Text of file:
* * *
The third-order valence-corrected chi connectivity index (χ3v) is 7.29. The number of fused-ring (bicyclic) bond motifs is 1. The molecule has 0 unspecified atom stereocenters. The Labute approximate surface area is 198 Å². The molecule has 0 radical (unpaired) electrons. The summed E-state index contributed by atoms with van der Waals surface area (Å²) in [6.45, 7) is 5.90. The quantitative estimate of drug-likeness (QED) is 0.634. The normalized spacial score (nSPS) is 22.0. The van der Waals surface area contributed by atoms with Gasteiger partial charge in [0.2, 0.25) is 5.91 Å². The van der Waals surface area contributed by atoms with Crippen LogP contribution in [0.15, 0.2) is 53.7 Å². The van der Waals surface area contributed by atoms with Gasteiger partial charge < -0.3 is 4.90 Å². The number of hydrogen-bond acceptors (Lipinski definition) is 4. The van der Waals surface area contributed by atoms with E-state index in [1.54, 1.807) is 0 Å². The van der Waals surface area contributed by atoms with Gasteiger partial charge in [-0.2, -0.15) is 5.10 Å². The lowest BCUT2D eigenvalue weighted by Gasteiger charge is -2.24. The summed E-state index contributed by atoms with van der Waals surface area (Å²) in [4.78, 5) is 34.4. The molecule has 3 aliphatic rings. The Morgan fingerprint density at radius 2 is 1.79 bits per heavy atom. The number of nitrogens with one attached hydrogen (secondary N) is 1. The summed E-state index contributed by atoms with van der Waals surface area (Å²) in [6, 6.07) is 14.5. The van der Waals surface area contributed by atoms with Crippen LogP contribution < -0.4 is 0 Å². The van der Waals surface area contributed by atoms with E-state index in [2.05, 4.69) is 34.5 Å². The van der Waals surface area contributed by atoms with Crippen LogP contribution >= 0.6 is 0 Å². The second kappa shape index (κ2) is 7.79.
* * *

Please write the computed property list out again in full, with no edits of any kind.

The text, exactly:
The third-order valence-corrected chi connectivity index (χ3v) is 7.29. The number of fused-ring (bicyclic) bond motifs is 1. The molecule has 0 unspecified atom stereocenters. The Labute approximate surface area is 198 Å². The molecule has 0 radical (unpaired) electrons. The summed E-state index contributed by atoms with van der Waals surface area (Å²) in [6.45, 7) is 5.90. The quantitative estimate of drug-likeness (QED) is 0.634. The normalized spacial score (nSPS) is 22.0. The van der Waals surface area contributed by atoms with Gasteiger partial charge in [0.2, 0.25) is 5.91 Å². The van der Waals surface area contributed by atoms with Crippen LogP contribution in [0.15, 0.2) is 53.7 Å². The van der Waals surface area contributed by atoms with Gasteiger partial charge < -0.3 is 4.90 Å². The number of hydrogen-bond acceptors (Lipinski definition) is 4. The van der Waals surface area contributed by atoms with E-state index in [1.54, 1.807) is 0 Å². The van der Waals surface area contributed by atoms with Gasteiger partial charge in [-0.2, -0.15) is 5.10 Å². The lowest BCUT2D eigenvalue weighted by Gasteiger charge is -2.24. The summed E-state index contributed by atoms with van der Waals surface area (Å²) in [4.78, 5) is 34.4. The molecule has 3 aliphatic rings. The Morgan fingerprint density at radius 2 is 1.79 bits per heavy atom. The number of nitrogens with one attached hydrogen (secondary N) is 1. The summed E-state index contributed by atoms with van der Waals surface area (Å²) in [6, 6.07) is 14.5. The van der Waals surface area contributed by atoms with Crippen LogP contribution < -0.4 is 0 Å². The van der Waals surface area contributed by atoms with E-state index in [2.05, 4.69) is 34.5 Å². The van der Waals surface area contributed by atoms with Crippen LogP contribution >= 0.6 is 0 Å². The second kappa shape index (κ2) is 7.79.